People who I asked before were choosing between numbers 3 and 4. Numbers 1 and 2 are definitely too skinny, 5 is too plump. If we overlap the third and the fourth variants — a geometric circle and a modified circle — we’ll find out that the latter is a trifle heavier than the first one and, consequently, more smooth to our eyes.
To show what I mean I took letters “o” from three famous geometric fonts — Futura, Circe, and Geometria. Given that high-quality fonts are built based on human visual perception and use a sophisticated system of optical construction, I suppose their circular shapes look more circular than geometric ones. Aren’t these letters pleasant to your eyes?
Let’s overlap them with geometric circles. Even the most geometric Futura’s “o” has four sticking out parts. Circe’s and Geometria’s letters are, in addition, wider than circles, but even if they had equal height and width, we could see these four “bellies” as if they were hungry and overate.
So, optically speaking, a modified circle (on the right) can look even more “circular” than a geometric one (on the left).
How can we use this phenomenon? For corner rounding, of course! If you utilize the embedded rounding feature in popular graphics editors, the result will be not optically good.
Human eyes immediately detect the point where a straight line suddenly turns into a curve. And this rounding doesn’t look natural.
I fixed this issue taking into account our visual perception.
This kind of rounding has an extra area beyond the geometric circle making the point where a line meets a curve unnoticeable.
Just try to feel the difference between these rounding methods.
Now we can apply this approach to rounded buttons.
You might have noticed that the buttons on the right have more smooth corner rounding and it is more pleasant to your eyes.
The same story with app icons. One doesn’t simply use standard corner rounding to reach a perfect result. But before we dive into this topic let’s take a look at two differently rounded shapes.
The first one is a rounded rectangle, which I created in Sketch. The second shape is a superellipse, also known as Lamé curve. It was discovered by a French mathematician Gabriel Lamé and depending on the formula can vary from something like a four-pointed star to the shape looking practically as a rounded square.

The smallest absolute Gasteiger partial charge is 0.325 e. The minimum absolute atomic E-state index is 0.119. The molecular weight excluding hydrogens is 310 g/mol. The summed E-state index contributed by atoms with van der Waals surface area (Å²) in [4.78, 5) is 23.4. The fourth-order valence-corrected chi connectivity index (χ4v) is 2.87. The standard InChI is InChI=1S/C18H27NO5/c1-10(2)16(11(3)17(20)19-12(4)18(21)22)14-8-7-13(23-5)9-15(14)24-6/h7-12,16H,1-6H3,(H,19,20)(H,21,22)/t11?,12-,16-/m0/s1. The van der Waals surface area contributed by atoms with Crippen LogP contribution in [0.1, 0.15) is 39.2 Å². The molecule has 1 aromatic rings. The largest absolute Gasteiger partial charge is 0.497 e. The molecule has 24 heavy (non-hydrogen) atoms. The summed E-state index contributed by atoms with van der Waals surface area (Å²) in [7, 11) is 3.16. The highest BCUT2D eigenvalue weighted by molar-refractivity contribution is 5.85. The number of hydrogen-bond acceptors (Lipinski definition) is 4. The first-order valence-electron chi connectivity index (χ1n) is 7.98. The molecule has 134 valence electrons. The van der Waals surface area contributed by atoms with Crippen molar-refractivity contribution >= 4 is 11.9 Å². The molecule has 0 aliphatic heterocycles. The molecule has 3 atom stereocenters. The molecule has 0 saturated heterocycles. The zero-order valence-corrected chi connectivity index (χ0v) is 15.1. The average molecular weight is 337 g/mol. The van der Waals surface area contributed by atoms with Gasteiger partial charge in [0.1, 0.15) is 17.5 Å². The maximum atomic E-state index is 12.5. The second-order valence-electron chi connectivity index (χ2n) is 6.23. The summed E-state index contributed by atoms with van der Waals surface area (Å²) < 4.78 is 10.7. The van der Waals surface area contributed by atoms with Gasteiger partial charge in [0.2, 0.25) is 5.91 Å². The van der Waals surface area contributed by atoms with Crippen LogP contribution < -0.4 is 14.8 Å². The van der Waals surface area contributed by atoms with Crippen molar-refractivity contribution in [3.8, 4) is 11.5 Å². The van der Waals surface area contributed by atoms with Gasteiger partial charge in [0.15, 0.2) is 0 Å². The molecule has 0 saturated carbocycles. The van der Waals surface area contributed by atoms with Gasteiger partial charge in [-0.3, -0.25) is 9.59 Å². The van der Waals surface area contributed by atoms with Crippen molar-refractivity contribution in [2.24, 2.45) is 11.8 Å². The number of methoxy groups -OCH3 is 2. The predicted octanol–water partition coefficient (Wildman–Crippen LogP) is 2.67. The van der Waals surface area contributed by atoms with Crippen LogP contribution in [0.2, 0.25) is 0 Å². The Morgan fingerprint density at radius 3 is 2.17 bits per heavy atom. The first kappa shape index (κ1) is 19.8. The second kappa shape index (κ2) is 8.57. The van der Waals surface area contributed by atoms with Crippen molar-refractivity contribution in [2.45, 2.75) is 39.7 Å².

Marc Edwards proposed the formula of Lamé curve that resulted a smooth and optically perfect shape. Icons starting from iOS 7 are based on it.
Later this shape was modified by adding golden ratio proportions and a grid for guiding the designers of new icons but that’s a different story.
The main benefit of using shapes like superellipse is their smooth appearance. On the other hand, these non-standard shapes are difficult to insert into a real interface. One should either combine multiple SVGs, include special formulas or scripts into the code or use PNG masks like Apple does for its app icons.
As for design process itself, there is a simple fix for rounded corners. You need to convert revertible rounding effects into an outline, enter the shape editing mode and manually move curve handles closer to each other.
The difference is even more vivid with acute angle rounding, which is important for drawing road or metro schemes.
Things to remember
- Geometrically rounded corners look artificial because you can easily see the points where a straight line suddenly turns into a curve.
- Optically correct corner rounding needs special formulas or manual adjustment of a shape.
Sometimes a not ideally geometrical square looks more squarish. You might think, “What a ridiculous nonsense?” So, what do you think about the squares below? Which shape looks more squarish?
If you’ve chosen the left shape, you’ve managed to hear the voice of your unbiased visual perception.
I personally was surprised when learned that our eyes are more sensitive to the height of an object than to its width. It explains why even in geometric fonts, letters “o” are always wider than geometric circles, and the vertical stems of letters “H” are always thicker than the horizontal ones.
This essay provides a limited understanding of the topic, so I encourage you to keep on exploring it. Here is a list of articles and books about the origins of Gestalt psychology and its initial ideas.
- Barry Smith, “Gestalt Theory: an Essay in Philosophy”, 1988. A profound study on the Gestalt theory origin and the philosophical and psychological aspects of human perception.
- Steven Lehar, “The World in Your Head: A Gestalt View of the Mechanism of Conscious Experience”, 2002. This book explains how people perceive reality. It turns out that we see not the real world but its reflection in the brain. (Chapter 1 is available online.)
- James J. Gibson, “The Perception of the Visual World”, 1950 (a scanned copy, some images are low-quality). The book shows how the physical processes in our brain affect the way we see the world.
- James J. Gibson, “The Ecological Approach to Visual Perception”, 1979. (A same-titled article with key ideas is available online.)
- George Boeree, “Gestalt Psychology”. A brief history of Gestalt ideas.
- Biographies of the founders of Gestalt psychology: Max Wertheimer, Kurt Koffka, and Wolfgang Köhler.